I've seen this thing devour a bug and fix its web.

I've watched it curl up and take a nap. 

How could I possibly ask Tom to kill it?

(No worries, my heart will eventually turn black...his days are numbered).

5. Thaddeus has asked at least 4,873 times if he can "go back to school." I keep reminding him that he starts on Monday.

6. I started back to school.


I hate school.

7. I've edited 6 of 12 boudoir shoots, and still have the remaining 6 to go. I also have two weddings to edit.


8. I've lost 20 pounds. And I'm still losing. :)

9. I plotted out and dreamt of my major plan to wipe out all of the insurance companies that keep trying to screw up my regimen. Each time I get on a medication that really, really works, some big shot at United Health Care decides that I don't need it and refuses to cover it. I'm sorry, but when did insurance big-wigs start earning their medical degrees before running huge corporations?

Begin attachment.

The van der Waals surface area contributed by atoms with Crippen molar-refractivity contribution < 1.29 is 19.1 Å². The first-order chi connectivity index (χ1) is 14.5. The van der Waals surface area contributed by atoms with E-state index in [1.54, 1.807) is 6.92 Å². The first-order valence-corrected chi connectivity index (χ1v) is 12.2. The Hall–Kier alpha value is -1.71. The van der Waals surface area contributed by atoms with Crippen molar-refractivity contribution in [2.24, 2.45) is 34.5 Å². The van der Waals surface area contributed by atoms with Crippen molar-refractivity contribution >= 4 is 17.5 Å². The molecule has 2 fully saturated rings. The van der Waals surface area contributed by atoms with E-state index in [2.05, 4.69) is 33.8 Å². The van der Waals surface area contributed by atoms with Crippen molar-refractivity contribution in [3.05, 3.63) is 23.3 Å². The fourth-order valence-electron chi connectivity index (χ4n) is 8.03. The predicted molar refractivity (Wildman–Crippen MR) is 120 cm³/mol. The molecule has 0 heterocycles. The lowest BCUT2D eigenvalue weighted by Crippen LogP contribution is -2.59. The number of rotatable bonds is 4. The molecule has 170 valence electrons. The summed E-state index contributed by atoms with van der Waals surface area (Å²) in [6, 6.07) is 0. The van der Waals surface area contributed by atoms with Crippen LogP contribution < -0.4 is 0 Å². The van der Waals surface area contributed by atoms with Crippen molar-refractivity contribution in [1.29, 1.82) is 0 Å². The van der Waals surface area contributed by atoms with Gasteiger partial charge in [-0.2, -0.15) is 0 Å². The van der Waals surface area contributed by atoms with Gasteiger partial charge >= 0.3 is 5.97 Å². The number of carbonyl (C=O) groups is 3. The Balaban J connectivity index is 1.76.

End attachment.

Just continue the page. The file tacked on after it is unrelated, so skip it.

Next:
Oh that's right, they don't. 

They're just huge asshole know-it-alls (like several people I know in law school).

10. Tonya, come visit me in Michigan!!!

That's. A. Wrap. (Rap?).

I assume it's 'wrap.' But to be honest, I am so tired right now, I'm not even sure how to spell my first name.

I had such an awesome, awesome time doing the boudoir photos. I've decided to make it a regular thing. So if you're reading this, and you're interested, drop me a line. I am already starting to plan the boudoir party for the Christmas holiday (um, can you say mistletoe, Santa hats, and black high heels!?). 

But for those of you in Michigan, we can do one anytime, day or night (although, I'd prefer day).
And, in case you're wondering, yes --- I did a couple's photo shoot. I won't name any names, but I have to say, they were probably the most beautiful photos I have ever seen. And I'm not saying they're beautiful to compliment myself, I'm saying that the image created by these two people (so totally in love) are absolutely magical in every way.